Adding pages to an Oracle Application Builder Cloud Service application
After you've set up your initial business objects, you're ready to start creating pages. The ABCS interface provides templates and design patterns for creating applications with a look and feel similar to Oracle's SaaS offerings.
You can use Oracle Application Builder Cloud Service to add as many pages and tabs as necessary to your application -- while keeping usability in mind, of course. To add a page, choose the page type that best defines the page's contents. For example, you can add a Landing page that serves as the application's top-level page, or an Edit page that allows users to work with the data from a particular business object. The selected template provides the initial layout for each page type.
The pages will usually include default components like a header or footer, though that may vary based on page type. After choosing the type and creating a page, add other components by dragging them from the ABCS components palette onto the design "canvas" -- a predefined layout grid -- and positioning them according to the application's requirements. The final version of the page will share the layout and appearance of the canvas.
Table and List are two of the most frequently used components. The Table component displays the business object data in a table format, and the List component displays the data as a list. When you add either type of component, you can associate it with an existing business object or create a new business object for the component. In addition, you can configure the component's properties to refine how the data is displayed.
You can also use the design canvas to add forms and images to your pages or to display collections of business objects. In addition, you can switch from design mode to preview mode at any time to test your application's behavior without leaving the interface.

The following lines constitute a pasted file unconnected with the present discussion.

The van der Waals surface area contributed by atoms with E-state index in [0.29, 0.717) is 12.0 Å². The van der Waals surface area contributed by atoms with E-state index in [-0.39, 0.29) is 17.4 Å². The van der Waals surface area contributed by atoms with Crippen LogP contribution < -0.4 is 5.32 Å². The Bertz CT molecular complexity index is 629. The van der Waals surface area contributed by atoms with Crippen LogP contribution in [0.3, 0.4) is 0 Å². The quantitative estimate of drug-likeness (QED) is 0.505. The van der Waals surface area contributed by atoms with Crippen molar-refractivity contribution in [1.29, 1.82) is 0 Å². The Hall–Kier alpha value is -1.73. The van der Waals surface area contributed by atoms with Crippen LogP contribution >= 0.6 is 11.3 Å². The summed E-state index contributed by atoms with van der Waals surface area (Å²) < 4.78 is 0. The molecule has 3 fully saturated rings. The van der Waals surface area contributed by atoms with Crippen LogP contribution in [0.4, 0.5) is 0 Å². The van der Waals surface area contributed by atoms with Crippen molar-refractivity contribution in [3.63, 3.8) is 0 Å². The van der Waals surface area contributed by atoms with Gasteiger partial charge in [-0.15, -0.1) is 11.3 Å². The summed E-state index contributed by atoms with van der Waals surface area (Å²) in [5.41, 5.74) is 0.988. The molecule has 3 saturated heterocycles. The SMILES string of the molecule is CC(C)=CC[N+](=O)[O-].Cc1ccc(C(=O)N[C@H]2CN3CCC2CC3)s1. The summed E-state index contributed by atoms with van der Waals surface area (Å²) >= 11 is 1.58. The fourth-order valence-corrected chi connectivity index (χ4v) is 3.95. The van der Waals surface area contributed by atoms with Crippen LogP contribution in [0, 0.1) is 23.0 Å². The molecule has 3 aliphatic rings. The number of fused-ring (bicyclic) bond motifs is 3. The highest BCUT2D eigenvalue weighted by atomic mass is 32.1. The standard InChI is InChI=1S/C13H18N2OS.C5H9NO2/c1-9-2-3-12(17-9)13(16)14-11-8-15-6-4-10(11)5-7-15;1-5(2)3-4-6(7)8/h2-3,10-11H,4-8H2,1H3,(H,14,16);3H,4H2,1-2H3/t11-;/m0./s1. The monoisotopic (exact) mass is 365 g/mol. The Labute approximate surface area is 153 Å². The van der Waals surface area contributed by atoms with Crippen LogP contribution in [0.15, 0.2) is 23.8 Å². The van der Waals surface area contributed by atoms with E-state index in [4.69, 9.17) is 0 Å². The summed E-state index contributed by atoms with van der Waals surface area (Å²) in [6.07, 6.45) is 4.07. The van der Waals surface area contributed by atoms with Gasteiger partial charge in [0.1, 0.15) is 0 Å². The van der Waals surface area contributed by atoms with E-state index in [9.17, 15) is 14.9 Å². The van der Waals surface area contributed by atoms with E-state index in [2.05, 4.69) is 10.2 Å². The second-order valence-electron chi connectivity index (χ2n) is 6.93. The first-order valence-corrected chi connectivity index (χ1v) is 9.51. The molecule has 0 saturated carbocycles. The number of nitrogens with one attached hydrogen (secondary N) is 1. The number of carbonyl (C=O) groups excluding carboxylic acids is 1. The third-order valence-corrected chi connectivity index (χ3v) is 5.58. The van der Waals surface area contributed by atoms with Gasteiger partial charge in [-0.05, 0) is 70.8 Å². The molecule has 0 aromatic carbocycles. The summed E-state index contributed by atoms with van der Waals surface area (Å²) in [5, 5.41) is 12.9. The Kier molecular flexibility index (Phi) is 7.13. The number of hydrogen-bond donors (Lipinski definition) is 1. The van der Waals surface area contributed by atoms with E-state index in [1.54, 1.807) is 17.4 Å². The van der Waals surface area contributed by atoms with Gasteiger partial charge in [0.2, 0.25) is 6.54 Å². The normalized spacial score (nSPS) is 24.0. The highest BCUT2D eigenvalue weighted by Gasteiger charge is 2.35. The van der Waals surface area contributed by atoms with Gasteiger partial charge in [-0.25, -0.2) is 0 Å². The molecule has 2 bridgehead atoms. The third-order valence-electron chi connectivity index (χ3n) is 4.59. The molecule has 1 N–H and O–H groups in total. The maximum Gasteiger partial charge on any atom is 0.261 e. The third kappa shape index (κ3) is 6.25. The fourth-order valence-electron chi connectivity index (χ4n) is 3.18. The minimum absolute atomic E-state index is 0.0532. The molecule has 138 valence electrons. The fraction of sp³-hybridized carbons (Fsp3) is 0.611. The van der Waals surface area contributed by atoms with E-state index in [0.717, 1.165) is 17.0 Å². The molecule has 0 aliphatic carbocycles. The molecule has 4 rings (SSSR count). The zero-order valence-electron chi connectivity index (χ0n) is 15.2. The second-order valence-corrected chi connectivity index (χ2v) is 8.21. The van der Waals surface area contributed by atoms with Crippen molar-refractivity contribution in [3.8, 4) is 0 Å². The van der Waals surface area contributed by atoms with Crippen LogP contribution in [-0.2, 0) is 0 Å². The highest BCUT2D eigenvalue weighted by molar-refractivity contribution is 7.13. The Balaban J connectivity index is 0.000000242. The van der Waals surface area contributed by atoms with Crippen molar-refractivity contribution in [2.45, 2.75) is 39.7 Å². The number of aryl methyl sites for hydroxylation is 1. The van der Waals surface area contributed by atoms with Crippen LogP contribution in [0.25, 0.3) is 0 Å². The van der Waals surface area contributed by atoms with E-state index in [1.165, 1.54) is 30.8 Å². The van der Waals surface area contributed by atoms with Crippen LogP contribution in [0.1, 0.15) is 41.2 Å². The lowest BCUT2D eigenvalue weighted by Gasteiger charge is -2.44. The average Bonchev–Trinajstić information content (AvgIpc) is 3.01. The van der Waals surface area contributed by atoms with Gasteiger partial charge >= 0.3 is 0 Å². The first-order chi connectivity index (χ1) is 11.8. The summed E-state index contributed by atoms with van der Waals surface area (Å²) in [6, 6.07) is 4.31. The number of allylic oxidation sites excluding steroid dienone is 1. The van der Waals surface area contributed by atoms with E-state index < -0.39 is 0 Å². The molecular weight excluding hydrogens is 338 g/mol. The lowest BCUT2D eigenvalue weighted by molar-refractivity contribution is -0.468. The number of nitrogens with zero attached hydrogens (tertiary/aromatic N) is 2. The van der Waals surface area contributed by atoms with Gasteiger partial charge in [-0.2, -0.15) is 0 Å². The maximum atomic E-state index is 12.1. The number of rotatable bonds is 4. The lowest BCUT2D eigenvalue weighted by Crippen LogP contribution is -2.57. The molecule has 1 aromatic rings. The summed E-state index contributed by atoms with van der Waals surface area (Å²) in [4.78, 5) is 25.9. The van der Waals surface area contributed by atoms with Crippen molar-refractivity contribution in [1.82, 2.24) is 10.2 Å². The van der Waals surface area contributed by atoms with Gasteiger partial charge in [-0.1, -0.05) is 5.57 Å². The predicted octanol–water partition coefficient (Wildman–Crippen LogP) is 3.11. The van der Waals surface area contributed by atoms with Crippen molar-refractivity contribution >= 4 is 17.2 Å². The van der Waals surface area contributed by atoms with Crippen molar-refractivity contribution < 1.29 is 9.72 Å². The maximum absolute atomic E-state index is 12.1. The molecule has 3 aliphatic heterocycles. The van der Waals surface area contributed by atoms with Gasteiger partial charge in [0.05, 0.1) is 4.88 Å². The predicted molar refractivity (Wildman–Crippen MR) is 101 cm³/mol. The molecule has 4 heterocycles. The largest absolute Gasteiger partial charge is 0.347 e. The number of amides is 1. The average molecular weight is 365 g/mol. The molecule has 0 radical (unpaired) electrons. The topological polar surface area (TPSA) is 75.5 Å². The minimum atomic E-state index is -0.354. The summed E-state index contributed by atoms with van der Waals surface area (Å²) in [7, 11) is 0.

Implementing an Oracle Application Builder Cloud Service application
The ABCS interface comes with tools for managing data and configuring login security. ABCS also provides the tools necessary to stage your application and publish it to a live server.
Staging an application helps prepare it for publication by providing an environment for testing and review. The staged application comes with a URL that you can distribute to team members for feedback, so they can help you identify where the application can be improved or find hidden issues.
You can repeat the staging process as many times as needed to be satisfied that the application is ready for use. You can then publish the application with a single mouse click. From there, you only need to distribute the production URL to the people approved to use the application.
ABCS makes creating a basic Web application fairly painless. Everything lives in the cloud, so you don't need to invest in your own infrastructure or bring in heavy-hitting development resources unless you plan to do extensive customization. For certain types of applications, this approach could prove a viable alternative to building applications from the ground up.
At the same time, you're locking yourself exclusively into Oracle's services, and, like any cloud service, that comes at a price. Although the initial investment is inviting, you need to look at the potential ROI in the long run. In addition, you won't be able to customize applications to the extent you can if you build them from scratch. Be sure you look at the long-term consequences of using ABCS, not just the immediate rewards.